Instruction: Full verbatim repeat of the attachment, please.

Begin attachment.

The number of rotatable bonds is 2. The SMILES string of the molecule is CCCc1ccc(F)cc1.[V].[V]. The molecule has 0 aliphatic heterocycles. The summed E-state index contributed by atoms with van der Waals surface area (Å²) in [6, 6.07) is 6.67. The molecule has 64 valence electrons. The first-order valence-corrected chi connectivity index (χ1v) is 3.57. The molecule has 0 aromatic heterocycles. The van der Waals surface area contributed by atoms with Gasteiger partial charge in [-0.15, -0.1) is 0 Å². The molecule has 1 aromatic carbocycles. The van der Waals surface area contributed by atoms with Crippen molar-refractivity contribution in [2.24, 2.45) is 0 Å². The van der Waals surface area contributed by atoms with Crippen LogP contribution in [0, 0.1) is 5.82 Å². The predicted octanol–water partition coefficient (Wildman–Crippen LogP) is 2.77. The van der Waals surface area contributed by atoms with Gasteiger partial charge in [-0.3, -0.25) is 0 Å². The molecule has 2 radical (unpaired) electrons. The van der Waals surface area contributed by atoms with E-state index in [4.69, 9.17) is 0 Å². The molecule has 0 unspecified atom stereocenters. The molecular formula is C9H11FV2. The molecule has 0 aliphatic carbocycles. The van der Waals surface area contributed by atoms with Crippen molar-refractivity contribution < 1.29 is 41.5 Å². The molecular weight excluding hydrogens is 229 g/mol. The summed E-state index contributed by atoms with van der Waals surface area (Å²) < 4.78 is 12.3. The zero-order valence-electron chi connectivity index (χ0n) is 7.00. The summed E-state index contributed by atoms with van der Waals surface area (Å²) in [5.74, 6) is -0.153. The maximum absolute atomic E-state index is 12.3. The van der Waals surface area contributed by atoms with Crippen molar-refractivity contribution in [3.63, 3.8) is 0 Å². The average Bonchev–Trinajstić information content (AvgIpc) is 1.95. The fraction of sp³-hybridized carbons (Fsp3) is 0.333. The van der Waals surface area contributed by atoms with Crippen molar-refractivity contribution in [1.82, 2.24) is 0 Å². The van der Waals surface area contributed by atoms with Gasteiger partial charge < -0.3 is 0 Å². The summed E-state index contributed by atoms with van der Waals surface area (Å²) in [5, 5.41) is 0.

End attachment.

The number of rotatable bonds is 2. The SMILES string of the molecule is CCCc1ccc(F)cc1.[V].[V]. The molecule has 0 aliphatic heterocycles. The summed E-state index contributed by atoms with van der Waals surface area (Å²) in [6, 6.07) is 6.67. The molecule has 64 valence electrons. The first-order valence-corrected chi connectivity index (χ1v) is 3.57. The molecule has 0 aromatic heterocycles. The van der Waals surface area contributed by atoms with Gasteiger partial charge in [-0.15, -0.1) is 0 Å². The molecule has 1 aromatic carbocycles. The van der Waals surface area contributed by atoms with Crippen molar-refractivity contribution in [2.24, 2.45) is 0 Å². The van der Waals surface area contributed by atoms with Crippen LogP contribution in [0, 0.1) is 5.82 Å². The predicted octanol–water partition coefficient (Wildman–Crippen LogP) is 2.77. The van der Waals surface area contributed by atoms with Gasteiger partial charge in [-0.3, -0.25) is 0 Å². The molecule has 2 radical (unpaired) electrons. The van der Waals surface area contributed by atoms with E-state index in [4.69, 9.17) is 0 Å². The molecule has 0 unspecified atom stereocenters. The molecular formula is C9H11FV2. The molecule has 0 aliphatic carbocycles. The van der Waals surface area contributed by atoms with Crippen molar-refractivity contribution < 1.29 is 41.5 Å². The molecular weight excluding hydrogens is 229 g/mol. The summed E-state index contributed by atoms with van der Waals surface area (Å²) < 4.78 is 12.3. The zero-order valence-electron chi connectivity index (χ0n) is 7.00. The summed E-state index contributed by atoms with van der Waals surface area (Å²) in [5.74, 6) is -0.153. The maximum absolute atomic E-state index is 12.3. The van der Waals surface area contributed by atoms with Crippen molar-refractivity contribution in [3.63, 3.8) is 0 Å². The average Bonchev–Trinajstić information content (AvgIpc) is 1.95. The fraction of sp³-hybridized carbons (Fsp3) is 0.333. The van der Waals surface area contributed by atoms with Crippen molar-refractivity contribution in [1.82, 2.24) is 0 Å². The van der Waals surface area contributed by atoms with Gasteiger partial charge < -0.3 is 0 Å². The summed E-state index contributed by atoms with van der Waals surface area (Å²) in [5, 5.41) is 0.